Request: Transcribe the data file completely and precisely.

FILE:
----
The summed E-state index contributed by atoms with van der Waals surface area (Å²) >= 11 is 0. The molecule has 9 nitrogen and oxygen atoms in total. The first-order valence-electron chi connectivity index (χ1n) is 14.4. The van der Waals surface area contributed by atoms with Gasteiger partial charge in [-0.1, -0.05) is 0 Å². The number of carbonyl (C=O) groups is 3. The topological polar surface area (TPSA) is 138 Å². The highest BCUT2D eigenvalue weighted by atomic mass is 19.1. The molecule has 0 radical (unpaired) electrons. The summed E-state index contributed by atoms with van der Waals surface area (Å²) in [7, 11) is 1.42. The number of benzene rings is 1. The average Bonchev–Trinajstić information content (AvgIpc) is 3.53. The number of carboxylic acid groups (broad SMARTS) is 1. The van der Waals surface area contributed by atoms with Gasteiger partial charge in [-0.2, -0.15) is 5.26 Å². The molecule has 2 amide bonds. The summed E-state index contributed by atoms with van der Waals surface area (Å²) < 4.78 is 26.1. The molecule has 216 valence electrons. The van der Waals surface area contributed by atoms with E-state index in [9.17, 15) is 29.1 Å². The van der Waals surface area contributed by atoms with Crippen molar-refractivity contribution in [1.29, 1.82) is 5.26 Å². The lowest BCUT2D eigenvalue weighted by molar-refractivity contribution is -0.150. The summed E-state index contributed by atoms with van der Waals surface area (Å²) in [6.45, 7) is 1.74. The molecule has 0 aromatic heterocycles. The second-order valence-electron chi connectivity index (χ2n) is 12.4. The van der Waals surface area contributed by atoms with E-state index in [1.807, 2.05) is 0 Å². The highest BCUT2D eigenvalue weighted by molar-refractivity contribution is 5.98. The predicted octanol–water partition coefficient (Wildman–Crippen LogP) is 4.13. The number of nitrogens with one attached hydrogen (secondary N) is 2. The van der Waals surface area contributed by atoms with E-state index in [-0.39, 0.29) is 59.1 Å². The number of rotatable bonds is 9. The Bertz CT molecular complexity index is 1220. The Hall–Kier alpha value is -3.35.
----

The summed E-state index contributed by atoms with van der Waals surface area (Å²) >= 11 is 0. The molecule has 9 nitrogen and oxygen atoms in total. The first-order valence-electron chi connectivity index (χ1n) is 14.4. The van der Waals surface area contributed by atoms with Gasteiger partial charge in [-0.1, -0.05) is 0 Å². The number of carbonyl (C=O) groups is 3. The topological polar surface area (TPSA) is 138 Å². The highest BCUT2D eigenvalue weighted by atomic mass is 19.1. The molecule has 0 radical (unpaired) electrons. The summed E-state index contributed by atoms with van der Waals surface area (Å²) in [7, 11) is 1.42. The number of benzene rings is 1. The average Bonchev–Trinajstić information content (AvgIpc) is 3.53. The number of carboxylic acid groups (broad SMARTS) is 1. The van der Waals surface area contributed by atoms with Gasteiger partial charge in [-0.2, -0.15) is 5.26 Å². The molecule has 2 amide bonds. The summed E-state index contributed by atoms with van der Waals surface area (Å²) < 4.78 is 26.1. The molecule has 216 valence electrons. The van der Waals surface area contributed by atoms with E-state index in [9.17, 15) is 29.1 Å². The van der Waals surface area contributed by atoms with Crippen molar-refractivity contribution in [1.29, 1.82) is 5.26 Å². The lowest BCUT2D eigenvalue weighted by molar-refractivity contribution is -0.150. The summed E-state index contributed by atoms with van der Waals surface area (Å²) in [6.45, 7) is 1.74. The molecule has 0 aromatic heterocycles. The second-order valence-electron chi connectivity index (χ2n) is 12.4. The van der Waals surface area contributed by atoms with E-state index in [1.807, 2.05) is 0 Å². The highest BCUT2D eigenvalue weighted by molar-refractivity contribution is 5.98. The predicted octanol–water partition coefficient (Wildman–Crippen LogP) is 4.13. The number of nitrogens with one attached hydrogen (secondary N) is 2. The van der Waals surface area contributed by atoms with E-state index in [-0.39, 0.29) is 59.1 Å². The number of rotatable bonds is 9. The Bertz CT molecular complexity index is 1220. The Hall–Kier alpha value is -3.35.